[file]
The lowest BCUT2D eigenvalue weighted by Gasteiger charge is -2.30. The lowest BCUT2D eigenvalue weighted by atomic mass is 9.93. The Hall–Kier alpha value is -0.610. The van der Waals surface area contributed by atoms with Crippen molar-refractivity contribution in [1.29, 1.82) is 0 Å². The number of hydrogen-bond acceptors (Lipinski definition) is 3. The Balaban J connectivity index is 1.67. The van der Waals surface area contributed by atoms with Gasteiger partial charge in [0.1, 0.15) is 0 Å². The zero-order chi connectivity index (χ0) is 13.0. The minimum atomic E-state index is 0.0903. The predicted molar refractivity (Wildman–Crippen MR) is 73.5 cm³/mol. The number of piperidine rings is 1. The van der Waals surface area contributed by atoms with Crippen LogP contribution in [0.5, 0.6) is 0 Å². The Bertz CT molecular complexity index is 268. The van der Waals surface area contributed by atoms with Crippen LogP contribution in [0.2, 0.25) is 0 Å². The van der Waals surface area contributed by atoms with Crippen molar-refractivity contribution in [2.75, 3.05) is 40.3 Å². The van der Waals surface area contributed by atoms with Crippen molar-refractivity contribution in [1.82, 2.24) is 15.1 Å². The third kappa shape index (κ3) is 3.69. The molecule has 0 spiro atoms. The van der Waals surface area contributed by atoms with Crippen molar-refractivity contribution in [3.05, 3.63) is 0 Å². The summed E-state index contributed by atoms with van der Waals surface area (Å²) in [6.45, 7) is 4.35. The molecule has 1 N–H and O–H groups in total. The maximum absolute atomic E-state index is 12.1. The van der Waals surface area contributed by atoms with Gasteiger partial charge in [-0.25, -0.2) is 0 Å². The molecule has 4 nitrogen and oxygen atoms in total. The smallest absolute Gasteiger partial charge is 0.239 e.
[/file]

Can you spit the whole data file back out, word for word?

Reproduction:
The lowest BCUT2D eigenvalue weighted by Gasteiger charge is -2.30. The lowest BCUT2D eigenvalue weighted by atomic mass is 9.93. The Hall–Kier alpha value is -0.610. The van der Waals surface area contributed by atoms with Crippen molar-refractivity contribution in [1.29, 1.82) is 0 Å². The number of hydrogen-bond acceptors (Lipinski definition) is 3. The Balaban J connectivity index is 1.67. The van der Waals surface area contributed by atoms with Gasteiger partial charge in [0.1, 0.15) is 0 Å². The zero-order chi connectivity index (χ0) is 13.0. The minimum atomic E-state index is 0.0903. The predicted molar refractivity (Wildman–Crippen MR) is 73.5 cm³/mol. The number of piperidine rings is 1. The van der Waals surface area contributed by atoms with Crippen LogP contribution in [0.5, 0.6) is 0 Å². The Bertz CT molecular complexity index is 268. The van der Waals surface area contributed by atoms with Crippen LogP contribution in [0.2, 0.25) is 0 Å². The van der Waals surface area contributed by atoms with Crippen molar-refractivity contribution in [2.75, 3.05) is 40.3 Å². The van der Waals surface area contributed by atoms with Crippen molar-refractivity contribution in [1.82, 2.24) is 15.1 Å². The third kappa shape index (κ3) is 3.69. The molecule has 0 spiro atoms. The van der Waals surface area contributed by atoms with Crippen molar-refractivity contribution in [3.05, 3.63) is 0 Å². The summed E-state index contributed by atoms with van der Waals surface area (Å²) in [6.45, 7) is 4.35. The molecule has 1 N–H and O–H groups in total. The maximum absolute atomic E-state index is 12.1. The van der Waals surface area contributed by atoms with Gasteiger partial charge in [-0.25, -0.2) is 0 Å². The molecule has 4 nitrogen and oxygen atoms in total. The smallest absolute Gasteiger partial charge is 0.239 e.